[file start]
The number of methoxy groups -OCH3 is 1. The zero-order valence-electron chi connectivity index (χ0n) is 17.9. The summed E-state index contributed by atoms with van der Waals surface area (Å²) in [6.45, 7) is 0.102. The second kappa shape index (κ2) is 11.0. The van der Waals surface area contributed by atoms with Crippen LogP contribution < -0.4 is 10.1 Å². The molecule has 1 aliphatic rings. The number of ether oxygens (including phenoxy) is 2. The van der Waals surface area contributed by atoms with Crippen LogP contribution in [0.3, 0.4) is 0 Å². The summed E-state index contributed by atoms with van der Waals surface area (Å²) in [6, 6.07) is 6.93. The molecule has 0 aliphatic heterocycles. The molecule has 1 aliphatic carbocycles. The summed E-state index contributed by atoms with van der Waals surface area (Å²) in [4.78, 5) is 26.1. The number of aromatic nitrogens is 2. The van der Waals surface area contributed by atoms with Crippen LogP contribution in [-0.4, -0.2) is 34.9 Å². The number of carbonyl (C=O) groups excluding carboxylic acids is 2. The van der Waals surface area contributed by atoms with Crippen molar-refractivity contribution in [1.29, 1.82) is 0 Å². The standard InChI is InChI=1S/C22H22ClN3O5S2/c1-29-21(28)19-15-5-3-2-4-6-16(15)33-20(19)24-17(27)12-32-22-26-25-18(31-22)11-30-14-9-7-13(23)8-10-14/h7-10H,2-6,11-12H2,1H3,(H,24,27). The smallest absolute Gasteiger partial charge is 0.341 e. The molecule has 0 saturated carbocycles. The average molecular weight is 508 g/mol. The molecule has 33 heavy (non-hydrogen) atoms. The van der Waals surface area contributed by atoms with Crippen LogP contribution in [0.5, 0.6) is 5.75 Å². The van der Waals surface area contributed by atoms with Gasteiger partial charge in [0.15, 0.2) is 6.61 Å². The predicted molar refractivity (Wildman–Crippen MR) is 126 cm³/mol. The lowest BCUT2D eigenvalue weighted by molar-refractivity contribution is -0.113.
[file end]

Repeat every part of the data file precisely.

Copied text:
The number of methoxy groups -OCH3 is 1. The zero-order valence-electron chi connectivity index (χ0n) is 17.9. The summed E-state index contributed by atoms with van der Waals surface area (Å²) in [6.45, 7) is 0.102. The second kappa shape index (κ2) is 11.0. The van der Waals surface area contributed by atoms with Crippen LogP contribution < -0.4 is 10.1 Å². The molecule has 1 aliphatic rings. The number of ether oxygens (including phenoxy) is 2. The van der Waals surface area contributed by atoms with Crippen LogP contribution in [0.3, 0.4) is 0 Å². The summed E-state index contributed by atoms with van der Waals surface area (Å²) in [6, 6.07) is 6.93. The molecule has 0 aliphatic heterocycles. The molecule has 1 aliphatic carbocycles. The summed E-state index contributed by atoms with van der Waals surface area (Å²) in [4.78, 5) is 26.1. The number of aromatic nitrogens is 2. The van der Waals surface area contributed by atoms with Crippen LogP contribution in [-0.4, -0.2) is 34.9 Å². The number of carbonyl (C=O) groups excluding carboxylic acids is 2. The van der Waals surface area contributed by atoms with Crippen molar-refractivity contribution in [1.29, 1.82) is 0 Å². The standard InChI is InChI=1S/C22H22ClN3O5S2/c1-29-21(28)19-15-5-3-2-4-6-16(15)33-20(19)24-17(27)12-32-22-26-25-18(31-22)11-30-14-9-7-13(23)8-10-14/h7-10H,2-6,11-12H2,1H3,(H,24,27). The smallest absolute Gasteiger partial charge is 0.341 e. The molecule has 0 saturated carbocycles. The average molecular weight is 508 g/mol. The molecule has 33 heavy (non-hydrogen) atoms. The van der Waals surface area contributed by atoms with Crippen LogP contribution in [0.5, 0.6) is 5.75 Å². The van der Waals surface area contributed by atoms with Gasteiger partial charge in [0.15, 0.2) is 6.61 Å². The predicted molar refractivity (Wildman–Crippen MR) is 126 cm³/mol. The lowest BCUT2D eigenvalue weighted by molar-refractivity contribution is -0.113.